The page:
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A short answer. Let $x\in E$ and $f\colon D \subseteq E \to \mathbb{R}$. Then in order to use gradient descent in a dual space we choose some $\Phi \colon E \to \mathbb{R}$. Hence, both $\nabla f(x)$ and $\nabla \Phi(x)$ belong to $E^*$, so the equation above is defined correctly. A good interpretation of mirror descent belongs to A. Beck and M.Teboulle in ...


1

The orthogonal projection of $D_\gamma$ onto any line is a connected, compact set with nonempty interior: thus, a closed interval of positive length. The endpoints of this interval correspond to supporting lines. The interior points of the interval correspond to lines $L$ such that $D_\gamma\setminus L$ is disconnected: since $D_\gamma$ is a topological ...


2

If you're going to apply multivariable calculus tools to the distance function, it's best to use the squared distance function: $$f(\omega)=\|x-\omega\|^2,\quad g(\omega)=\langle a,\omega\rangle$$ The minimum is attained in the same place, but this $f$ expands as inner product, allowing for simpler computations: $\nabla f(\omega) = 2(\omega-x)$. So, the ...


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A good way to see clear in your issues is to assimilate the relavant literature on this subject. Along this line, fairer references (rather than the Boyd article, which is good for its own puprposes) on ADMM are: Eckstein, J., Bertsekas, D.P.: On the Douglas-Rachford splitting method and the proximal point algorithm for maximal monotone operators. ...


2

For sure: $$ \sin x = \sin^+(x)+\sin^-(x) = \max(0,\sin x)+\min(0,\sin x) \tag{1}$$ and now we just have to integrate twice the previous line to decompose $\sin x$ as a sum of a convex and a concave function.


2

Here is one proof of $(\operatorname{aff} C - \operatorname{aff} C) \subset \operatorname{aff} (C - C)$. Note that $S$ is affine iff $S$ can be written as $\{x_0\}+L$ for some linear space $L$. Let $\operatorname{aff} C = \{x_0\} +L$. Then $\operatorname{aff} C - \operatorname{aff} C = \{x_0\} +L + \{-x_0\} +(-L) = L$, hence $\operatorname{aff} C - ...


1

There are many methods. Here I will suggest one - formulating it as a sum of two non-smooth functions with (relatively) easily computable proximal operators. Then, you can use any method for optimizing a sum of two non-smooth functions, such as Douglas-Rachford. You can re-formulate it as: $$ \min_{x,y} ||y||_{\infty} \quad \mathrm{s. t.} ~ Bx = c, y = Ax ...


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If $x \mapsto f(x,t)$ is convex for each $t$, and $\mu$ is a positive measure, then $x \mapsto \int f(x,t) d\mu(t)$ is convex. It follows that convex combinations of convex functions are convex. Hence $\alpha \to J(c,\alpha)$ is convex. In particular, since $(\alpha,x) = ( \alpha c-I(x))^2u$ is convex for each $x$, then $(\alpha,x) = \int_\Omega ( \alpha ...


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As a function of $c$, it is convex. As a function of $\alpha$, it is convex. But it is not jointly convex in $\alpha$ and $c$.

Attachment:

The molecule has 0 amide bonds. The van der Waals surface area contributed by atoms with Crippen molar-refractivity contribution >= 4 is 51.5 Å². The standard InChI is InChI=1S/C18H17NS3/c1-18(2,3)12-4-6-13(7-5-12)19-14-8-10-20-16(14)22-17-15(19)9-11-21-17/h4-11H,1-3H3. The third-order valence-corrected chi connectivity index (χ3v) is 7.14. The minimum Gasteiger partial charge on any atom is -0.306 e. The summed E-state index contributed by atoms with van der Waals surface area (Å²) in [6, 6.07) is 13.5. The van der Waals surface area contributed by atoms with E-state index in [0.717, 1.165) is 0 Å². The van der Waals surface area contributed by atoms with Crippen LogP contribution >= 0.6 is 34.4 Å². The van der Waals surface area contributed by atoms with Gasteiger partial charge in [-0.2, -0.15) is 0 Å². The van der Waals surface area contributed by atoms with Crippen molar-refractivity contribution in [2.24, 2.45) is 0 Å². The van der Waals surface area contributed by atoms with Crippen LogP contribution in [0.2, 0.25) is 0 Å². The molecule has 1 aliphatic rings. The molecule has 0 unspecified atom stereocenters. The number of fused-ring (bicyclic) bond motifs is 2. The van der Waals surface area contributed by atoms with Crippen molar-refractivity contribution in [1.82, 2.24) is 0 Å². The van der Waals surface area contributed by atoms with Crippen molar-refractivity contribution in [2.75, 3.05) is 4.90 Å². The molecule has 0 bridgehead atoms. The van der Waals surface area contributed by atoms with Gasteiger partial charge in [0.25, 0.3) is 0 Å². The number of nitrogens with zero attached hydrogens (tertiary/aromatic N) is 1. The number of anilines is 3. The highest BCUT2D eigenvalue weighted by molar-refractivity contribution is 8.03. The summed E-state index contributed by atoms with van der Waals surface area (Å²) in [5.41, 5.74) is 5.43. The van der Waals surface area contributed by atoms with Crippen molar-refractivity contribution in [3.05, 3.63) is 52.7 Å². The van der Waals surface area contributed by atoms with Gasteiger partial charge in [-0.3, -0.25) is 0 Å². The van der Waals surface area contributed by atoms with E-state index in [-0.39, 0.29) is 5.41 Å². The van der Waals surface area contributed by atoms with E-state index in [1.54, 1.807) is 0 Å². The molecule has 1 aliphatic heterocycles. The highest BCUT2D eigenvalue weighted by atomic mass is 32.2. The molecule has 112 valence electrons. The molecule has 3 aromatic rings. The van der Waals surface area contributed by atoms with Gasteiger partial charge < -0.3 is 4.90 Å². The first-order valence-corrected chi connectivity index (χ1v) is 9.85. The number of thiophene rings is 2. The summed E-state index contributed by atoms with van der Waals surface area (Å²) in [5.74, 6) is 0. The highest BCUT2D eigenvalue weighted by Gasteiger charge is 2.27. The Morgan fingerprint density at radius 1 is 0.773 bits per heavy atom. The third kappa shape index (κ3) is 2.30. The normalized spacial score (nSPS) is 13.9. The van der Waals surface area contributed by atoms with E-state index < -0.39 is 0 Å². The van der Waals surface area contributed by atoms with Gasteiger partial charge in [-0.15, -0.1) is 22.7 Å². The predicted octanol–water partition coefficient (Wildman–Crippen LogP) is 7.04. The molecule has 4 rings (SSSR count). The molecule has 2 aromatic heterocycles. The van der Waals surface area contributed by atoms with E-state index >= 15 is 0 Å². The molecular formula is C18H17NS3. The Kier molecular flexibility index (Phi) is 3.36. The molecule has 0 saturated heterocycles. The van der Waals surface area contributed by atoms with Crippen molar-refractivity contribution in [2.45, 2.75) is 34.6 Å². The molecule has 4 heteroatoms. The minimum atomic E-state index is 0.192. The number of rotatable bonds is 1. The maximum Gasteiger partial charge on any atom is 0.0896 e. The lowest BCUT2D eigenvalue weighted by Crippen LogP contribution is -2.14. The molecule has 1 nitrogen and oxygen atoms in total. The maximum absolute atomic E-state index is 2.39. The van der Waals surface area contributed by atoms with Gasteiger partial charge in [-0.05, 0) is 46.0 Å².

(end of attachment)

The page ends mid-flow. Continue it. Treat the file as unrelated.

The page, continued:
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1) For your specific objective function "objfun" the minimizer can be found algebrically in one step. e.g. $x^*= 0.5(1 + x_{prev})$ 2) "fminunc" is a Quasi-Newton method (default) or Trust Region method for finding local minima. It works best when you supply the gradient and hessian of your function. If you choose this route, I suggest you write ...


1

We prove that if $A$ and $B$ are linear manifolds then $A+B$ is also a linear manifold. Indeed, let $x,y\in A+B$ and $\lambda\in\mathbb{R}$. Then there exist $x_a,y_a\in A$ and $x_b,y_b\in B$ such that $x_a+x_b=x$ and $y_a+y_b=y$. Then $$ \lambda x+(1-\lambda)y=\lambda(x_a+x_b)+(1-\lambda)(y_a+y_b)=[\lambda x_a+(1-\lambda)y_a]+[\lambda x_b+(1-\lambda)y_b]. ...


0

I don't know if this is particularly helpful in your situation, but you might consider the 'double' Legendre transform. What I mean is the following: Let $f$ represent your function. I assume $f: D \to \mathbb{R}$, where $D \subset \mathbb{R}^3$ is some suitable domain. The Legendre transform of $f$, denoted by $f^{*}$, is the function defined by ...


2

Actually, from your relation, just apply "ri" to get $$\rm{ri\,conv\,rge}A=\rm{ri}(\rm{ri\,conv\,rge}A)\subset \rm{ri\,rge}A\subset\rm{ri\,conv\,rge}A,$$ from which $\rm{ri\,rge}A=\rm{ri\,conv\,rge}A$ is convex.


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Assume f''(x)<=0 in (a-r,a+r). Then f' is decreasing in this nbd. Now we have f'(a)=0. Consider (f(x)-f(a))/(x-a), x>a. This is f'(c),c>a. Now f'(c)<=0 since f' is decreasing and f'(a)=0,x>a. It follows that f(x)-f(a), upon cross multiplying,is negative. Consider (f(x)-f(a))/(x-a), x=0 since f' is decreasing and f'(a)=0,x


1

I assume $A$ is symmetric. Your dual manipulation is incorrect when $A$ does not have full rank. To see why, let's try to compute the dual function (using your notation): \begin{align} g(\eta, \beta) &= \sup_{\alpha \in \mathbb{R}^k} [-c\alpha^TA\alpha + d^T\alpha+\eta^T(\alpha + p) - \beta^T(\alpha -r)] \\ &= \sup_{\alpha \in \mathbb{R}^k} ...